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Food security

Double burden of malnutrition

Hunger gets a lot of attention internationally, but malnutrition and undernutrition are also serious problems with long-term effects. Susan Walker of the University of the West Indies explained matters to Sheila Mysorekar in an interview.
Girls in Jamaica. Sean Sprague/Lineair Girls in Jamaica.

What are the differences between hunger, undernutrition and malnutrition?

  • The term “hunger” is mostly used to describe short-term lack of food. It is about not being able to access or purchase sufficient food, and having to spend days without enough to eat. Hunger does not only affect developing countries, it can also be found in families living in poverty in high-income countries.
  • “Undernutrition” means that children do not grow as they should because they do not get sufficient food. We speak of “stunting” when children are short for their age, and “wasting” when their weight is too low for their height. Severe wasting can be treated in a hospital or in the community with ready-to-use therapeutic foods (RUTF). This type of undernutrition frequently occurs in famines and other crisis situations.
  • “Malnutrition” means bad nutrition, which does not only mean too little food, but also too much food or poor quality food. Therefore, overweight in children can also be considered to be a consequence of malnutrition.

Stunting is often considered an indicator of poverty.
Yes, and for good reason. It reflects the totality of a child’s physical existence, from pregnancy through early childhood. It is much more common than wasting and affects approximately one in four children under the age of five years in low and middle income countries. It is also a measure of inequality. Societies with greater levels of inequality have much bigger differences in the rates of stunting than societies with less inequality.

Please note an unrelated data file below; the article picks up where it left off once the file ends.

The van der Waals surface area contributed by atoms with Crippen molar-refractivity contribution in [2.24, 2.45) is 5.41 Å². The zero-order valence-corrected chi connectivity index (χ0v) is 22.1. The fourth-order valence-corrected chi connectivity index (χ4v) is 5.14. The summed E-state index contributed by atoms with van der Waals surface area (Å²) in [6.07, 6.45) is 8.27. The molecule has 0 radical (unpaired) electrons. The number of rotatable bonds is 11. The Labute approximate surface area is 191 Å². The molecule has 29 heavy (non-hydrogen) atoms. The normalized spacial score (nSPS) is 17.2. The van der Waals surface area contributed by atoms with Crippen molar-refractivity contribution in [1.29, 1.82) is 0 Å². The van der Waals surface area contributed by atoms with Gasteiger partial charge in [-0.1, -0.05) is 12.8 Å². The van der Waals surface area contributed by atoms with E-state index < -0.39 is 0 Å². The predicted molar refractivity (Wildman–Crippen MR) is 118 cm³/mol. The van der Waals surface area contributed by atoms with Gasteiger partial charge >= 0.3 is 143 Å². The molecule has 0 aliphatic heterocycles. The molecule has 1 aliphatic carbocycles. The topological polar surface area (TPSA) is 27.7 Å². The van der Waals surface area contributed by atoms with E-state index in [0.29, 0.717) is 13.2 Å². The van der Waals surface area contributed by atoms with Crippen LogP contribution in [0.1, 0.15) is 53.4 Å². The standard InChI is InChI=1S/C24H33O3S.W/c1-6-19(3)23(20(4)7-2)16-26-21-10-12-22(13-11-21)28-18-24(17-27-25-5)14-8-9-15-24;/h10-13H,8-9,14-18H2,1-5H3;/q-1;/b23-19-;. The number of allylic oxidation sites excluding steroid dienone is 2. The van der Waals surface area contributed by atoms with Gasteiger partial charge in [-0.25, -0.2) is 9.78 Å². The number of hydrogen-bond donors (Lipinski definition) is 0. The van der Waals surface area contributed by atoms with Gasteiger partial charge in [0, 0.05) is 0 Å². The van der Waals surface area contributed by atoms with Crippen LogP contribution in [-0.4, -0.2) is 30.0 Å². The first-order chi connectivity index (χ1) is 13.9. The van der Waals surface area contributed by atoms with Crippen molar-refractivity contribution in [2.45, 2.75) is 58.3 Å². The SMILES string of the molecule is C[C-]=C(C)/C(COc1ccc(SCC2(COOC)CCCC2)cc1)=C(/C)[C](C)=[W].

What are the common effects of ­undernutrition in children and what are the long-term consequences?
Undernutrition increases child mortality from infections, especially diarrhoea and respiratory infections. Severe acute malnutrition can also be a direct cause of death. Undernutrition does not only affect children’s physical development. Stunted children have lower levels of cognitive ability, and many show apathy and other behavioural impacts. Several long-term studies show that these effects continue through to adulthood with lower IQs, poorer levels of educational attainment and more frequent mental health problems. If women do not get sufficient food before and during pregnancy, their infants are more likely to be born with low weight and at increased risk of stunting, including the mental consequences.

What exactly are “micronutrient deficiencies”, and why are they important?
They are deficiencies of vitamins and minerals. Micronutrient deficiencies reflect the quality of the diet and can occur even where children have enough food, but of poor quality. The most important ones for young child health and development are vitamin A, iron, zinc and iodine. They are important for children’s ability to fight infections, for growth and for their ability to learn.

What are the most common causes of malnutrition and undernutrition?
Globally, the most common cause of undernutrition is inadequate feeding of infants and young children. This can be because of lack of food in the household. It is also caused by mothers not exclusively breastfeeding their infants in the first six months of life and by feeding infants and young children foods which do not provide them with enough energy and nutrients. Another important cause is infections like diarrhoea. In Jamaica, the main causes of undernutrition are poor infant and young child feeding. Infections are no longer as common.

A recent UNICEF report mentions a “1000-days-window” as a key to the problem of malnutrition. Why are those thousand days decisive?